Blackmon reaping rewards of his own patience

Rox leadoff hitter reaches bases three more times in loss to Seattle

Blackmon reaping rewards of his own patience

SCOTTSDALE, Ariz. -- Rockies center fielder and leadoff man Charlie Blackmon readily noted that pitchers aren't "as tough now as they will be in one month," but said there is meaning in his .447 Cactus League on-base percentage.

Blackmon, hitting .278 with a .500 slugging percentage in addition to his high on-base, doubled, singled and walked against Mariners starting pitcher Taijuan Walker during the Rockies' 10-8 loss on Thursday afternoon.

"When you see a guy who's playing well and he's consistently swinging at the right pitches and having competitive at-bats, then you can look and say he's got a chance to sustain that," Blackmon said.

Spring: Tickets | Ballpark | 40-man roster | NRIs

Blackmon has twice as many walks (10) as strikeouts. After having increased his pitches seen per plate appearance from 3.79 in 2014 to 3.98 in 2015, Blackmon has honed his choices to pitches he can hit hard. The selectivity has allowed him to lay off pitches designed for him to chase.

While much of the spring attention has gone to Nolan Arenado and his .548 batting average and Trevor Story's .333 mark in his bid to begin his Major League career as a starting shortstop, Blackmon's on-base performance has caught the notice of manager Walt Weiss.

"I don't know if he's made any major adjustments, but he's just putting together good at-bats," Weiss said. "He's got a plan every time he steps in the box. He's been laying off pitches outside the strike zone and drawing walks."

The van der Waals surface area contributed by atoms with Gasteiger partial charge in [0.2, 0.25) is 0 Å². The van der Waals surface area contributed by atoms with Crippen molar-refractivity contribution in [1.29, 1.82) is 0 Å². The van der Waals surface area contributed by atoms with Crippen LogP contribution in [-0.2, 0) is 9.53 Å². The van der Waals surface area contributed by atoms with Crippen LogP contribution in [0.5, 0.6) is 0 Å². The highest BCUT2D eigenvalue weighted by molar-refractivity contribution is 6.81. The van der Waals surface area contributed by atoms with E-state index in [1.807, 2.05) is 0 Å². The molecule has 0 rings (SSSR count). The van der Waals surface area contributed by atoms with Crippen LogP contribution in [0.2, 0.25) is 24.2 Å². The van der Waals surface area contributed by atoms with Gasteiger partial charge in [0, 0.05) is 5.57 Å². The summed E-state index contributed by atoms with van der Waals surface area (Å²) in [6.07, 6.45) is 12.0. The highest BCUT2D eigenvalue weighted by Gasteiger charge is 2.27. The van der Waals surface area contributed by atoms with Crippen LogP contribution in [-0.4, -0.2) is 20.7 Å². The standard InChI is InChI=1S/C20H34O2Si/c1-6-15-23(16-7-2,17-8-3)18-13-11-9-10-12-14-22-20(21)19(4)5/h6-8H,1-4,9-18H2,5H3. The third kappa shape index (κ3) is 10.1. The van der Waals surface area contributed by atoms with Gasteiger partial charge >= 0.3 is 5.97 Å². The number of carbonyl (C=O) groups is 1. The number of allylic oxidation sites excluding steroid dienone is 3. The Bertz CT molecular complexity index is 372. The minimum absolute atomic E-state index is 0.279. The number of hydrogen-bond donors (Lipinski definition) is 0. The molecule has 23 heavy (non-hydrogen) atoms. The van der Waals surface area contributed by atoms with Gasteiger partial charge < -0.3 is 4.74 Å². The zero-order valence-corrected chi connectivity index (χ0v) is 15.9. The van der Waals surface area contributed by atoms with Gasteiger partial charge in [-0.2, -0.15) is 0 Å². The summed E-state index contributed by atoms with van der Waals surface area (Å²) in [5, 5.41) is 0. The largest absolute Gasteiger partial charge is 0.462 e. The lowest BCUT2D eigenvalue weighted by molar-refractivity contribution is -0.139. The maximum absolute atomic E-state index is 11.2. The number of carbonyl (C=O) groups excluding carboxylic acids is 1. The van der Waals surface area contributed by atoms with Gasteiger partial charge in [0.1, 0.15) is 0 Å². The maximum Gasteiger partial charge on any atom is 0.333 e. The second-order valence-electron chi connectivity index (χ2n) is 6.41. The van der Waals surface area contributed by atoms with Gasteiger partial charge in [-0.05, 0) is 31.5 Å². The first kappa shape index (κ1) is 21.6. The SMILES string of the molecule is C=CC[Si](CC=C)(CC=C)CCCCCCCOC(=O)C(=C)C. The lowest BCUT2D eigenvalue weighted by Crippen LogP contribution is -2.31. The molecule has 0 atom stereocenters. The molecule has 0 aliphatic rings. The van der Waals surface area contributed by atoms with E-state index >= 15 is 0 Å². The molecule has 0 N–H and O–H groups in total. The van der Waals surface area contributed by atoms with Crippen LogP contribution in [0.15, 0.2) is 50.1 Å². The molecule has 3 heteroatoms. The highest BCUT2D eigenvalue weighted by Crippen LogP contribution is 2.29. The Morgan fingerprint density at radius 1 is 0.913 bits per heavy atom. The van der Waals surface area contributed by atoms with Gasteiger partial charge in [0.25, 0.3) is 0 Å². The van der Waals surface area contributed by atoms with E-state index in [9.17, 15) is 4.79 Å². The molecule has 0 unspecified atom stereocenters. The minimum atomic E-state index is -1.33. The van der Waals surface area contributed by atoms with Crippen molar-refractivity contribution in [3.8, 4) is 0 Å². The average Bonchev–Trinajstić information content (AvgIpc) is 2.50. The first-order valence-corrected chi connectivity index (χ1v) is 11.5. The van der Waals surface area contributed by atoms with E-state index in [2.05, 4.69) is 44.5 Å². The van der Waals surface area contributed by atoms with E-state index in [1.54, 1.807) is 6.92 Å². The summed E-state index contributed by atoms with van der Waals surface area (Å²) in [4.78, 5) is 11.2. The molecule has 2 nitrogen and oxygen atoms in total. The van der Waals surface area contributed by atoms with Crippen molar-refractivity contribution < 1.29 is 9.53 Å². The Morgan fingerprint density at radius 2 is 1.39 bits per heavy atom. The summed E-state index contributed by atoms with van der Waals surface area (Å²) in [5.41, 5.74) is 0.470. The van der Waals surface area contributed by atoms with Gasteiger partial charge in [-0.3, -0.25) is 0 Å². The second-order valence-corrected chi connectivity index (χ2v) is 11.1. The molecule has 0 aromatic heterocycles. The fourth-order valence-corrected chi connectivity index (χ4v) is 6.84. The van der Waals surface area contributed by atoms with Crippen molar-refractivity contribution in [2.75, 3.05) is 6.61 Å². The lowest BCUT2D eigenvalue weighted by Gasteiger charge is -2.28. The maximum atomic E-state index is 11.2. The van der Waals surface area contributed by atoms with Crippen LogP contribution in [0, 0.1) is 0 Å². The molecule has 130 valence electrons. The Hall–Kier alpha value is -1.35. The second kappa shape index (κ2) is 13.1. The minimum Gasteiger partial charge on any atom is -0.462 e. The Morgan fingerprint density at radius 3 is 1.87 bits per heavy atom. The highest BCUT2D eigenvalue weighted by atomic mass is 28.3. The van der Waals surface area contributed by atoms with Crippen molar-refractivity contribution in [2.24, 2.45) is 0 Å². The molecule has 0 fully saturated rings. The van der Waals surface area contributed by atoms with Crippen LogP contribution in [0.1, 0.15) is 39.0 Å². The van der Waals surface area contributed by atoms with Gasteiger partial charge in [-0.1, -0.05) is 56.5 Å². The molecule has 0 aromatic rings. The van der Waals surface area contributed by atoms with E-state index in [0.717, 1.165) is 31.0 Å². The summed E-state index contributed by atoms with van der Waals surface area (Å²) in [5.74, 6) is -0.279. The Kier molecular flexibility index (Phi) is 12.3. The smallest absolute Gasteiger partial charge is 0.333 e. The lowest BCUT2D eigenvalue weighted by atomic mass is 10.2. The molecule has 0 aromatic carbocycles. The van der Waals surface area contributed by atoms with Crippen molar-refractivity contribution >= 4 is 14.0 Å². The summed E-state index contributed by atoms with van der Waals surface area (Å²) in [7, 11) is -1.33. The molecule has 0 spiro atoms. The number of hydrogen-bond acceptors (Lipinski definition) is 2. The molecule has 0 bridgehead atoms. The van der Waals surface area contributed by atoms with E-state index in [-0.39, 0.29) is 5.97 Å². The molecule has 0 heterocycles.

Outlook: Blackmon, CF, COL

Worth noting

• Lefty Boone Logan delayed the start of his Cactus League season to allow elbow soreness to heal. After a scattershot first outing, Logan put together scoreless appearances on Tuesday and Thursday -- when he forced lefty-hitting Seth Smith to pop out, walked Robinson Cano, then struck out Nelson Cruz looking and worked Steve Clevenger into a grounder.

Logan, 31, who has battled elbow issues the first two years of the three-year, $16.4 million contract he signed with the Rockies, is learning how to prepare without overpreparing and stressing the elbow.

"I'll take what I can get," Logan said. "People always say they can't wait for the start of the season. I can't wait, but I definitely want to pitch as much as I can for the remainder of the spring, just to make sure everything is good to go."

• Righty Miguel Castro, 21, who has six strikeouts and no walks in five scoreless innings this spring, is scheduled to pitch right behind starting lefty Jorge De La Rosa in Friday's road game against the Reds. Late-game hitters have been overmatched against Castro. Going earlier could give him a chance to face regulars.

• In off-the-bench duty Thursday, outfielder Brandon Barnes went 1-for-2 as part of his quest to land an Opening Day roster spot. Barnes has hit .300 with four RBIs in 17 games.

• Utility infielder Rafael Ynoa, possibly competing with Barnes for the same spot, went 0-for-1 and is at .314 with three RBIs. Factors such as roster structure or the number of pitchers the club will carry could equal or exceed spring performance in importance.

Thomas Harding is a reporter for MLB.com. Follow him on Twitter @harding_at_mlb, listen to podcasts and like his Facebook page. This story was not subject to the approval of Major League Baseball or its clubs.